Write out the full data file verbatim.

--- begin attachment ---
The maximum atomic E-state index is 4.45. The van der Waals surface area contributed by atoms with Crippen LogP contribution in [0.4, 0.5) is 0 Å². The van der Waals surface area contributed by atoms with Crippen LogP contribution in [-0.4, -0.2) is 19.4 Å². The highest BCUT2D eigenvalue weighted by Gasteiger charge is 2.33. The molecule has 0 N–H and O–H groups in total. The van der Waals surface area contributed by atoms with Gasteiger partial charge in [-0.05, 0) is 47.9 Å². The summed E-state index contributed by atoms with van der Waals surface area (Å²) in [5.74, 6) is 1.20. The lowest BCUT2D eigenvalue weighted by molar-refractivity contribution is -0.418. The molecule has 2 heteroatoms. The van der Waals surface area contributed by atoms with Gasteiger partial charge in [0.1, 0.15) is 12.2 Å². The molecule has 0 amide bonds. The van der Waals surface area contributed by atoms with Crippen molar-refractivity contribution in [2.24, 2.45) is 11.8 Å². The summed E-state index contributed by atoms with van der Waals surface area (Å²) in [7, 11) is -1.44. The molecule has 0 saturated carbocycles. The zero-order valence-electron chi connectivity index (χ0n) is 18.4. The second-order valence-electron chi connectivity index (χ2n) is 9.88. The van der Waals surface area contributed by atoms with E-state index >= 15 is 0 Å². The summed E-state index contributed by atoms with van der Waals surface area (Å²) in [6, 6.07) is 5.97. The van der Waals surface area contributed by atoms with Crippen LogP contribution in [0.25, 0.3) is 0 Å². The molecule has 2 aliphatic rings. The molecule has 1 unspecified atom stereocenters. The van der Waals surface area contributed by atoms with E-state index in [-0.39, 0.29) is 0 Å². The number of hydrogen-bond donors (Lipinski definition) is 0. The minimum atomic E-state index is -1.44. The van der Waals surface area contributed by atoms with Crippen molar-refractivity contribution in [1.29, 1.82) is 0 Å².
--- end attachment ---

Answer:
The maximum atomic E-state index is 4.45. The van der Waals surface area contributed by atoms with Crippen LogP contribution in [0.4, 0.5) is 0 Å². The van der Waals surface area contributed by atoms with Crippen LogP contribution in [-0.4, -0.2) is 19.4 Å². The highest BCUT2D eigenvalue weighted by Gasteiger charge is 2.33. The molecule has 0 N–H and O–H groups in total. The van der Waals surface area contributed by atoms with Gasteiger partial charge in [-0.05, 0) is 47.9 Å². The summed E-state index contributed by atoms with van der Waals surface area (Å²) in [5.74, 6) is 1.20. The lowest BCUT2D eigenvalue weighted by molar-refractivity contribution is -0.418. The molecule has 2 heteroatoms. The van der Waals surface area contributed by atoms with Gasteiger partial charge in [0.1, 0.15) is 12.2 Å². The molecule has 0 amide bonds. The van der Waals surface area contributed by atoms with Crippen molar-refractivity contribution in [2.24, 2.45) is 11.8 Å². The summed E-state index contributed by atoms with van der Waals surface area (Å²) in [7, 11) is -1.44. The molecule has 0 saturated carbocycles. The zero-order valence-electron chi connectivity index (χ0n) is 18.4. The second-order valence-electron chi connectivity index (χ2n) is 9.88. The van der Waals surface area contributed by atoms with E-state index >= 15 is 0 Å². The summed E-state index contributed by atoms with van der Waals surface area (Å²) in [6, 6.07) is 5.97. The van der Waals surface area contributed by atoms with Crippen LogP contribution in [0.25, 0.3) is 0 Å². The molecule has 2 aliphatic rings. The molecule has 1 unspecified atom stereocenters. The van der Waals surface area contributed by atoms with E-state index in [-0.39, 0.29) is 0 Å². The number of hydrogen-bond donors (Lipinski definition) is 0. The minimum atomic E-state index is -1.44. The van der Waals surface area contributed by atoms with Crippen molar-refractivity contribution in [1.29, 1.82) is 0 Å².